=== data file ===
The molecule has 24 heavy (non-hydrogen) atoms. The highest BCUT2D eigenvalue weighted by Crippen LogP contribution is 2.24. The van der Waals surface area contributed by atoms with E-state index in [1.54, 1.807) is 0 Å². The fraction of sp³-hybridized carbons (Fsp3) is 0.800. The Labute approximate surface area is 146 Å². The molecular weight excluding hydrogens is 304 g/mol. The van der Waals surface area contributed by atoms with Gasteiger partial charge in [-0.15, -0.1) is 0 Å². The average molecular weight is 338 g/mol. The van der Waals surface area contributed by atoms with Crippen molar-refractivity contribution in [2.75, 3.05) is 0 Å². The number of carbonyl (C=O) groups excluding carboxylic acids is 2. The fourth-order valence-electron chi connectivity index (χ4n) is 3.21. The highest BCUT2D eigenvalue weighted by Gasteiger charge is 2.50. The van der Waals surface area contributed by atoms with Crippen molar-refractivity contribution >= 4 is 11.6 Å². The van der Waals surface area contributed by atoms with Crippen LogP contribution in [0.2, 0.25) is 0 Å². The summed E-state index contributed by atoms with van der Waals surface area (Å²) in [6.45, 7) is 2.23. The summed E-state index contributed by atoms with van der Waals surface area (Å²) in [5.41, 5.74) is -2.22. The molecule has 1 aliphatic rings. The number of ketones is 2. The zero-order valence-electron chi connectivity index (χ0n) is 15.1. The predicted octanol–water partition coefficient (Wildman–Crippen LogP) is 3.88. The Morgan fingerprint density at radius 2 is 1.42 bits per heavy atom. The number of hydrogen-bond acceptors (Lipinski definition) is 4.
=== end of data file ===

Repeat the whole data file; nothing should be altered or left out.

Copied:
The molecule has 24 heavy (non-hydrogen) atoms. The highest BCUT2D eigenvalue weighted by Crippen LogP contribution is 2.24. The van der Waals surface area contributed by atoms with E-state index in [1.54, 1.807) is 0 Å². The fraction of sp³-hybridized carbons (Fsp3) is 0.800. The Labute approximate surface area is 146 Å². The molecular weight excluding hydrogens is 304 g/mol. The van der Waals surface area contributed by atoms with Gasteiger partial charge in [-0.15, -0.1) is 0 Å². The average molecular weight is 338 g/mol. The van der Waals surface area contributed by atoms with Crippen molar-refractivity contribution in [2.75, 3.05) is 0 Å². The number of carbonyl (C=O) groups excluding carboxylic acids is 2. The fourth-order valence-electron chi connectivity index (χ4n) is 3.21. The highest BCUT2D eigenvalue weighted by Gasteiger charge is 2.50. The van der Waals surface area contributed by atoms with Crippen molar-refractivity contribution >= 4 is 11.6 Å². The van der Waals surface area contributed by atoms with Crippen LogP contribution in [0.2, 0.25) is 0 Å². The summed E-state index contributed by atoms with van der Waals surface area (Å²) in [6.45, 7) is 2.23. The summed E-state index contributed by atoms with van der Waals surface area (Å²) in [5.41, 5.74) is -2.22. The molecule has 1 aliphatic rings. The number of ketones is 2. The zero-order valence-electron chi connectivity index (χ0n) is 15.1. The predicted octanol–water partition coefficient (Wildman–Crippen LogP) is 3.88. The Morgan fingerprint density at radius 2 is 1.42 bits per heavy atom. The number of hydrogen-bond acceptors (Lipinski definition) is 4.